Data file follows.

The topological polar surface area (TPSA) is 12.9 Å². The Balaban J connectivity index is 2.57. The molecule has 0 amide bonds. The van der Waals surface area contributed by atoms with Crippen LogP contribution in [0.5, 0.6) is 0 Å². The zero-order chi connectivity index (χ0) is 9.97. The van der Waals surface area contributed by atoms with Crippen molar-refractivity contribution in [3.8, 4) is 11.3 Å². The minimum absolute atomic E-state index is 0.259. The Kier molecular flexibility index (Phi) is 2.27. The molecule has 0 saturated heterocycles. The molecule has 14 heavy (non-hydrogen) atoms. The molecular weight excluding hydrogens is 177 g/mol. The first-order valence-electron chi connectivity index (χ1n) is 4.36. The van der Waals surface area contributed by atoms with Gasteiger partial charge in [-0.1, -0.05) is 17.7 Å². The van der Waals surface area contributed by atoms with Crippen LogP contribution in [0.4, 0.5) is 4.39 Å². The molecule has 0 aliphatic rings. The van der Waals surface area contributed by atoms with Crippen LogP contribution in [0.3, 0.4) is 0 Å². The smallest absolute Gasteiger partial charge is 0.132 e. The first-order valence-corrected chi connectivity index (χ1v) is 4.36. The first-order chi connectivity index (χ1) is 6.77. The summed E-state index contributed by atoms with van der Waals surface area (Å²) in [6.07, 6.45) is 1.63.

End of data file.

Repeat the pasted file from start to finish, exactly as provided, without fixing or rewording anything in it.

The topological polar surface area (TPSA) is 12.9 Å². The Balaban J connectivity index is 2.57. The molecule has 0 amide bonds. The van der Waals surface area contributed by atoms with Crippen LogP contribution in [0.5, 0.6) is 0 Å². The zero-order chi connectivity index (χ0) is 9.97. The van der Waals surface area contributed by atoms with Crippen molar-refractivity contribution in [3.8, 4) is 11.3 Å². The minimum absolute atomic E-state index is 0.259. The Kier molecular flexibility index (Phi) is 2.27. The molecule has 0 saturated heterocycles. The molecule has 14 heavy (non-hydrogen) atoms. The molecular weight excluding hydrogens is 177 g/mol. The first-order valence-electron chi connectivity index (χ1n) is 4.36. The van der Waals surface area contributed by atoms with Gasteiger partial charge in [-0.1, -0.05) is 17.7 Å². The van der Waals surface area contributed by atoms with Crippen LogP contribution in [0.4, 0.5) is 4.39 Å². The molecule has 0 aliphatic rings. The van der Waals surface area contributed by atoms with Crippen LogP contribution in [0.3, 0.4) is 0 Å². The smallest absolute Gasteiger partial charge is 0.132 e. The first-order valence-corrected chi connectivity index (χ1v) is 4.36. The first-order chi connectivity index (χ1) is 6.77. The summed E-state index contributed by atoms with van der Waals surface area (Å²) in [6.07, 6.45) is 1.63.